The London School of Economics and Political Science (LSE) is one of the foremost social science universities in the world.
It is a specialist university with an international intake and a global reach. Its research and teaching spans the full breadth of the social sciences, from economics, politics and law to sociology, anthropology, accounting and finance and, as the 2008 Research Assessment Exercise found, it has the highest percentage of world-leading research of any university in the UK.
Founded in 1895 by Beatrice and Sidney Webb, LSE has an outstanding reputation for academic excellence. Fourteen Nobel Prize winners in economics, literature and peace have been either LSE staff or alumni: George Bernard Shaw (1925), Ralph Bunche (1950), Bertrand Russell (1950), Philip Noel-Baker (1959), Sir John Hicks (1972), Friedrich von Hayek (1974), James Meade (1977), Arthur Lewis (1979), Merton Miller (1990), Ronald Coase (1991), Amartya Sen (1998), Robert Mundell (1999), George Akerlof (2001) and Leonid Hurwicz (jointly) (2007).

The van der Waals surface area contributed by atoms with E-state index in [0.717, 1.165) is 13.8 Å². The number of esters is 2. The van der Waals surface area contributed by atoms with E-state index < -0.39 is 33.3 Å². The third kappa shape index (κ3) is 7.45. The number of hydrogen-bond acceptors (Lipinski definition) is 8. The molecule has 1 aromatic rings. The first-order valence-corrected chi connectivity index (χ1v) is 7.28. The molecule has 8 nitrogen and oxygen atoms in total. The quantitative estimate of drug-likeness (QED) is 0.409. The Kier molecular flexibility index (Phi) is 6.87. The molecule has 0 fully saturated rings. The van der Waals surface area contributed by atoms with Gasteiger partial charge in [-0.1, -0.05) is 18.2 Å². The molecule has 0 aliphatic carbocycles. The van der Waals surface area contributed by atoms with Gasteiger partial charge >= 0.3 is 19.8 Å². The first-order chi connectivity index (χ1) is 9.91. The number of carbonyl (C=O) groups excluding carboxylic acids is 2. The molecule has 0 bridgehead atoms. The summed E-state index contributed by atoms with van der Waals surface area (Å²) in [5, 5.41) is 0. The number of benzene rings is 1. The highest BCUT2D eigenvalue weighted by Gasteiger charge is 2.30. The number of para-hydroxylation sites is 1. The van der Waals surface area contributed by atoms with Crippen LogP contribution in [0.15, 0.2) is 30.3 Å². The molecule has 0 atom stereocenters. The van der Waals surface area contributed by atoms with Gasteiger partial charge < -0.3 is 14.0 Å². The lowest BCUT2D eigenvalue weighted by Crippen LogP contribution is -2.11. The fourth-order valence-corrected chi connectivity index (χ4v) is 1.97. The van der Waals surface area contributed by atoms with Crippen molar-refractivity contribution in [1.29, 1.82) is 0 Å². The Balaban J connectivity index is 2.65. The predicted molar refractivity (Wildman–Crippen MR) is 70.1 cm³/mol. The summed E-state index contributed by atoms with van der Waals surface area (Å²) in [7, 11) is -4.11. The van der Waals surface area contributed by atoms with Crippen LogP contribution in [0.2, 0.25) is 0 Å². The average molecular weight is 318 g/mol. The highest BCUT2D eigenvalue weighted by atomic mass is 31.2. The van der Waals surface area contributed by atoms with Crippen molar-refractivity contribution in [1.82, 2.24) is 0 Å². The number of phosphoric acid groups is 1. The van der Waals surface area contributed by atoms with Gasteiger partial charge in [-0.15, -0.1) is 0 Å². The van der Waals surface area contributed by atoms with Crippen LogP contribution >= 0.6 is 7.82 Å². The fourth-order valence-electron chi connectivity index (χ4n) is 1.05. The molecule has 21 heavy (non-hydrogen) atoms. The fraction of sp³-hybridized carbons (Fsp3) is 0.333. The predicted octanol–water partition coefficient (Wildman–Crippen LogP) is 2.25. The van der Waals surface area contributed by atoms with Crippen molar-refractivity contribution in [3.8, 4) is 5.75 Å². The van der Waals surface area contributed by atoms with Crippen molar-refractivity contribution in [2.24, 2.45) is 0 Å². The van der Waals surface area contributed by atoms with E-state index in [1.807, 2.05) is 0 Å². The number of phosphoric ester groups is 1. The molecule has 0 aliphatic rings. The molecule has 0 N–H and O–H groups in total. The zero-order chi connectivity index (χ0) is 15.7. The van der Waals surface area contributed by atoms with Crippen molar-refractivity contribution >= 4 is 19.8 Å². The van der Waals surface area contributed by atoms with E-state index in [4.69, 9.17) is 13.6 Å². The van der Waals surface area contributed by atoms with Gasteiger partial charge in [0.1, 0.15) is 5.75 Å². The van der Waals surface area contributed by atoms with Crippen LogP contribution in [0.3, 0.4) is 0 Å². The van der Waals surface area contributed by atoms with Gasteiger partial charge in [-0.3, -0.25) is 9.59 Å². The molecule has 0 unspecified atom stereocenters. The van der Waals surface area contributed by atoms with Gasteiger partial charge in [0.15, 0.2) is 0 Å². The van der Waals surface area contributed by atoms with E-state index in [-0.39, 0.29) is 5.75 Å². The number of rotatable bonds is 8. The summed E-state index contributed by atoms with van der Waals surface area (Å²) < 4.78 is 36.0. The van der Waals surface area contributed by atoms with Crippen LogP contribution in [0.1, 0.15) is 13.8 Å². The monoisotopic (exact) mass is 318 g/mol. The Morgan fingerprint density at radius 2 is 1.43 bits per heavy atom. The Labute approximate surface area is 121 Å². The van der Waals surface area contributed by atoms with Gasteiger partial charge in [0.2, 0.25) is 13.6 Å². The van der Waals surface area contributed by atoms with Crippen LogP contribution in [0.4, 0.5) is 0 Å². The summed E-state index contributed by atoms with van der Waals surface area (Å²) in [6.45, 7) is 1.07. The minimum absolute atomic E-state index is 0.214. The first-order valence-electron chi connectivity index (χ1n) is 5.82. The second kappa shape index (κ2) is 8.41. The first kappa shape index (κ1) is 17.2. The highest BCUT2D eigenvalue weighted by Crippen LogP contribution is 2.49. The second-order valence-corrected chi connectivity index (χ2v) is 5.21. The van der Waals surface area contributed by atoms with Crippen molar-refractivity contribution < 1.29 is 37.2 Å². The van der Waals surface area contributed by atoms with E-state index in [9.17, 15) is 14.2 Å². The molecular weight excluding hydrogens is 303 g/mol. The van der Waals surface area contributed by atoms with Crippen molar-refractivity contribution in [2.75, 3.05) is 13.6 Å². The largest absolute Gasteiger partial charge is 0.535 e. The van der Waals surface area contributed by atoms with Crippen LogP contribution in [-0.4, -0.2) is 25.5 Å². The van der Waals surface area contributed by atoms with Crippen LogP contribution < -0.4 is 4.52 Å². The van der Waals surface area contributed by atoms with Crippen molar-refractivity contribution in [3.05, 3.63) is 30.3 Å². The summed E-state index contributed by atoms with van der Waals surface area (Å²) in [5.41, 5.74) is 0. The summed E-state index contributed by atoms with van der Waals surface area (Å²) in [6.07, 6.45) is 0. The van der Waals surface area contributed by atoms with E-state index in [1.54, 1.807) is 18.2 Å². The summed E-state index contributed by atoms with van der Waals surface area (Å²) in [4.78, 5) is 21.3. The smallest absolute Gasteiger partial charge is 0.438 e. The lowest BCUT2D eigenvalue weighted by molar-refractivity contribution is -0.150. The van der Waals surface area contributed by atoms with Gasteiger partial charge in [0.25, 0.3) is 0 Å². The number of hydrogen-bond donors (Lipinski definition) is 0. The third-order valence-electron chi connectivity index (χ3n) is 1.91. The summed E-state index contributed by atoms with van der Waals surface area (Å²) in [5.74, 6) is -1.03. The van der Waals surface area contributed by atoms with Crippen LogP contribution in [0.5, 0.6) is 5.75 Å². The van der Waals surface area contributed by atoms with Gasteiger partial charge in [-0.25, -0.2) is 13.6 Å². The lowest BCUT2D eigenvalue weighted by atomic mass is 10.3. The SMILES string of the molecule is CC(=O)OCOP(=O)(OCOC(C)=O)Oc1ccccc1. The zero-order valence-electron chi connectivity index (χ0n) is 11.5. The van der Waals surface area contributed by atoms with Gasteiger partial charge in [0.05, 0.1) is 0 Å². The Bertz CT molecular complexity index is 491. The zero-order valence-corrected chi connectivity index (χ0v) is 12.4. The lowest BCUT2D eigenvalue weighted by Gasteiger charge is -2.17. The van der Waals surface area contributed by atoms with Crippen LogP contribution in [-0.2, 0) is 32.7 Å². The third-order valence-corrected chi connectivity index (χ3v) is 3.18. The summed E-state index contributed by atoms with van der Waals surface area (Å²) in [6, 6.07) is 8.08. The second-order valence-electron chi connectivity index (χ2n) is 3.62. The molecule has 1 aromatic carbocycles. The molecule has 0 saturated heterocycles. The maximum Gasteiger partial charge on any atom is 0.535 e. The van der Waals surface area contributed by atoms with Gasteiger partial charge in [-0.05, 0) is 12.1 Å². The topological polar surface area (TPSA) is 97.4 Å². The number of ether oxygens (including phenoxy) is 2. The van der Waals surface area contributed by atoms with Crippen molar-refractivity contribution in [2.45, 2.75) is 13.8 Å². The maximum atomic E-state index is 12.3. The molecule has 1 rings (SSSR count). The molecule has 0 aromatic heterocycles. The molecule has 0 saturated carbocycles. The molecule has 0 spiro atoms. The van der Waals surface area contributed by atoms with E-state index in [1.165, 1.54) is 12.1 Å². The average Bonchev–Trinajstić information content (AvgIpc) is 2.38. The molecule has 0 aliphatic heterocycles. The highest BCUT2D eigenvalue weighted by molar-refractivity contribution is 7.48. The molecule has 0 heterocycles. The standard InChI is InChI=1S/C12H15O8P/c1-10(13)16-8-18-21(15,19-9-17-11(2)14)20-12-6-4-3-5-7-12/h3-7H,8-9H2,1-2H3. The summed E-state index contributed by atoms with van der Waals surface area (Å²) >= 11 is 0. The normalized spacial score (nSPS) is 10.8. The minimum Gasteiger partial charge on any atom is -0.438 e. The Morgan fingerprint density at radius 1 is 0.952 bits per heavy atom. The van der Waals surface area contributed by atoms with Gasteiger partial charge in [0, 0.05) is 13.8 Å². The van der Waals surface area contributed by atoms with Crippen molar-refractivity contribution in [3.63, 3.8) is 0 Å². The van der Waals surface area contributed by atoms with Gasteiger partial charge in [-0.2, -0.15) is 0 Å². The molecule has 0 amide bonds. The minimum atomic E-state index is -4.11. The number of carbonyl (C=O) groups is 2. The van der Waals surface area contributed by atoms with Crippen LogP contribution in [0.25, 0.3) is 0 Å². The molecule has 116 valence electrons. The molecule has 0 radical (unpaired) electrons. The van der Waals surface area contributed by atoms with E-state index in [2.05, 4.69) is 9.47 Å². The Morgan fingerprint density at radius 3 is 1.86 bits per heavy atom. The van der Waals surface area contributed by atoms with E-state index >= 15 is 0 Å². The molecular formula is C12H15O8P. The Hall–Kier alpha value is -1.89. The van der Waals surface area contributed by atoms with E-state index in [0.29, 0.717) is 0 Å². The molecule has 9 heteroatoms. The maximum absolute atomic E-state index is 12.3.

The School has just under 90,000 registered alumni. As of February 2009, around 32 past or present heads of state have studied or taught at LSE, and 28 members of the British House of Commons and 42 members of the House of Lords have either studied or taught at LSE.